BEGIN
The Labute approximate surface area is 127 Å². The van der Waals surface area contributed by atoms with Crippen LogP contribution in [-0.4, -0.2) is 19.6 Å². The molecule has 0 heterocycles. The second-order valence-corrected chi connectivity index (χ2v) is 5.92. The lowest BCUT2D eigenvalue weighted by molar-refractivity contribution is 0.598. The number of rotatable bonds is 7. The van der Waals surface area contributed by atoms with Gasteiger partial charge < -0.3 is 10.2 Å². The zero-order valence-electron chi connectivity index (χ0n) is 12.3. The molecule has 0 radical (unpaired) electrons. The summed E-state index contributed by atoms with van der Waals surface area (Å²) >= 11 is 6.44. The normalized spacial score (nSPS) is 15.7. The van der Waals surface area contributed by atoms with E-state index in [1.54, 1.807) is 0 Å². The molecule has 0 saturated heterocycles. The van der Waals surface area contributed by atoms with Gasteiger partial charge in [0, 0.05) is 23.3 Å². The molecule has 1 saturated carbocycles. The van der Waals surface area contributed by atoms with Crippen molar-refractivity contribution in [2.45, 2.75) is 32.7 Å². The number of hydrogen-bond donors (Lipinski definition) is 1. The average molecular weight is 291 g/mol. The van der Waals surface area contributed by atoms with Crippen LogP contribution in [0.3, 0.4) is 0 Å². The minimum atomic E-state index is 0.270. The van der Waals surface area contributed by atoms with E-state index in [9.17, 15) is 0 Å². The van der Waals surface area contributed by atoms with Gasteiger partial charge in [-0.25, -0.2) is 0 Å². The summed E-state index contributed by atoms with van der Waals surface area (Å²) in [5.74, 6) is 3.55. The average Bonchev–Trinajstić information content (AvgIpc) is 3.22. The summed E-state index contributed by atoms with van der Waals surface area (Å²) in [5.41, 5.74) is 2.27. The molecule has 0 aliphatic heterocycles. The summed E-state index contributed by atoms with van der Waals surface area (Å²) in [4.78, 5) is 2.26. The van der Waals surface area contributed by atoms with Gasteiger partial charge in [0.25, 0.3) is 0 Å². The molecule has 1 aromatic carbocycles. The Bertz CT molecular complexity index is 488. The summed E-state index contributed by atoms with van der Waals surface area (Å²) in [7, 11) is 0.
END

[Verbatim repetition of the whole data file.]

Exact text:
The Labute approximate surface area is 127 Å². The van der Waals surface area contributed by atoms with Crippen LogP contribution in [-0.4, -0.2) is 19.6 Å². The molecule has 0 heterocycles. The second-order valence-corrected chi connectivity index (χ2v) is 5.92. The lowest BCUT2D eigenvalue weighted by molar-refractivity contribution is 0.598. The number of rotatable bonds is 7. The van der Waals surface area contributed by atoms with Gasteiger partial charge < -0.3 is 10.2 Å². The zero-order valence-electron chi connectivity index (χ0n) is 12.3. The molecule has 0 radical (unpaired) electrons. The summed E-state index contributed by atoms with van der Waals surface area (Å²) >= 11 is 6.44. The normalized spacial score (nSPS) is 15.7. The van der Waals surface area contributed by atoms with E-state index in [1.54, 1.807) is 0 Å². The molecule has 0 saturated heterocycles. The van der Waals surface area contributed by atoms with Gasteiger partial charge in [0, 0.05) is 23.3 Å². The molecule has 1 saturated carbocycles. The van der Waals surface area contributed by atoms with Crippen molar-refractivity contribution in [2.45, 2.75) is 32.7 Å². The number of hydrogen-bond donors (Lipinski definition) is 1. The average molecular weight is 291 g/mol. The van der Waals surface area contributed by atoms with Crippen LogP contribution in [0.3, 0.4) is 0 Å². The minimum atomic E-state index is 0.270. The van der Waals surface area contributed by atoms with E-state index in [9.17, 15) is 0 Å². The van der Waals surface area contributed by atoms with Gasteiger partial charge in [-0.25, -0.2) is 0 Å². The summed E-state index contributed by atoms with van der Waals surface area (Å²) in [5.74, 6) is 3.55. The average Bonchev–Trinajstić information content (AvgIpc) is 3.22. The summed E-state index contributed by atoms with van der Waals surface area (Å²) in [5.41, 5.74) is 2.27. The molecule has 0 aliphatic heterocycles. The summed E-state index contributed by atoms with van der Waals surface area (Å²) in [4.78, 5) is 2.26. The van der Waals surface area contributed by atoms with Gasteiger partial charge in [0.25, 0.3) is 0 Å². The molecule has 1 aromatic carbocycles. The Bertz CT molecular complexity index is 488. The summed E-state index contributed by atoms with van der Waals surface area (Å²) in [7, 11) is 0.